Are We Screwed?
By Geoff Dembicki
Bloomsbury USA, 2017
The subtitle of this book promises to show “How a New Generation is Fighting to Survive Climate Change” and The Tyee’s own Geoff Dembicki delivers, drawing on past reporting ranging from Washington, D.C. to Kitimat, B.C. Along the way we meet the powerful, experts and, most inspiring, young people taking to the barricades or back country homesteads in response to the rising threat. Nothing is sugar coated. Neither does Dembicki swallow the scoffers’ message that fighting for a better future is deluded. — David Beers
They Can’t Kill Us All
By Wesley Lowery
Little, Brown and Company, 2016
While the police violence and killings behind Washington Post reporter Wesley Lowery’s They Can’t Kill Us All make for a heartbreaking and terrifying read, and as the important conversations these happenings sparked have receded sharply into the political background, this sober account of the protests in cities like Ferguson, Cleveland and Baltimore and the larger unrelenting push for racial justice is also the story of how everyday people — many of them young, many of them marginalized, many of them black — stood up to challenge a systemic injustice and led arguably the most significant mass movement of the 2010s. It’s also an interesting and self-aware meditation on objectivity in journalism, reporting in the digital media age and how to tell the stories of communities that have been historically misrepresented by the media. — Olamide Olaniyan
By William Ophuls
Edward Gibbon once wrote that the decline of the Roman Empire “was the natural and inevitable effect of immoderate greatness.” And that’s exactly where our high-energy civilization now teeters according to William Ophuls. This brief and brilliant essay on why civilizations fall apart is a delightful tonic to the daily bullshit shoveled by the status quo. Every day they claim that technology will save us from murderous elites, moral decay, bankrupt governments, disenfranchised citizens and radical climate change. But the main problem is this: civilization has gotten too big, corrupt and complex to manage. Moreover history shows that big complex institutions do fail, and dramatically so. It is the way of the world. Although collapse may be ordained, its timing remains unpredictable. Civilization, of course, could abandon its addiction to greatness in favor of simplicity, frugality and fraternity. But the “pursuit of greatness is always a manifestation of hubris, and hubris is always punished by nemesis.” A book that calmly explains the real state of things prepares the mind for what’s to come. — Andrew Nikiforuk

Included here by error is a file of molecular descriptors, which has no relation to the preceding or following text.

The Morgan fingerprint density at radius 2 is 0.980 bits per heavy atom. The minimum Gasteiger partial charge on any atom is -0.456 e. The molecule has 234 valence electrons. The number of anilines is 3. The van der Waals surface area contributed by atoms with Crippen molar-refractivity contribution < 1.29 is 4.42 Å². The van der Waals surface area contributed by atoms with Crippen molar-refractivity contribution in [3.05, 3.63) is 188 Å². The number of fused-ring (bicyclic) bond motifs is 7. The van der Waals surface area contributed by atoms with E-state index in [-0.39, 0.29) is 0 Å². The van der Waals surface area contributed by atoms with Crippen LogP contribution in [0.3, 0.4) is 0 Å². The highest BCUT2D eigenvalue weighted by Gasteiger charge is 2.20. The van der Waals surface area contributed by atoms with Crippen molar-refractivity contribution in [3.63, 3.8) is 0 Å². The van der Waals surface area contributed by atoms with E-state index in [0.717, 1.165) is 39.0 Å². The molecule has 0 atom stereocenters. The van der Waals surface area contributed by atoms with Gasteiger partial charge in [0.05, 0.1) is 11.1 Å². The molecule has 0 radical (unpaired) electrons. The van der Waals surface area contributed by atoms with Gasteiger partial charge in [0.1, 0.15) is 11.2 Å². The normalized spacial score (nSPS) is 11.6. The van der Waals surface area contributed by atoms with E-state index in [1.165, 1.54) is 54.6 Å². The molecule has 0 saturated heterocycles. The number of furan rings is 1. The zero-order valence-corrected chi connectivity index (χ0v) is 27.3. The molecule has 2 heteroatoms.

The Lifespan of a Fact
By John D'Agata and Jim Fingal
W.W. Norton & Company, 2012
Ever felt like you were eavesdropping on a tense, snarky fight, but it was so interesting you just couldn’t pull your ears away? That’s how I read The Lifespan of a Fact, which takes us through seven years of combative correspondence between John D’Agata, the author of an essay on the death of a teen in Las Vegas, and Jim Fingal, his nosey fact-checker. The dialog on contemporary conversations surrounding ‘truth,’ ‘fact’ and ‘creative non-fiction,’ in the tradition of ancient philosophy. This book gives me hope because it reminds me that the lines between truth and fact, between art and artifice, are inherently blurry. Crossing these lines should be painful, but it’s also exhilarating. The book’s anecdotal justifications for stretching the truth seem increasingly precarious as we move further into the era of post-truth politics. But they also give grounds for why we feel so compelled to fictionalize reality. Regardless, in this quest for answers, D'Agata and Fingal show the truth for what it is: a construct. That still doesn’t give us leeway to concoct distortions. — Priya Bhat
What book has given you hope? Please share it in a comment below.
Read more: Indigenous, Rights + Justice, Media, Environment
Tyee Commenting Guidelines
Comments that violate guidelines risk being deleted, and violations may result in a temporary or permanent user ban. Maintain the spirit of good conversation to stay in the discussion.
*Please note The Tyee is not a forum for spreading misinformation about COVID-19, denying its existence or minimizing its risk to public health.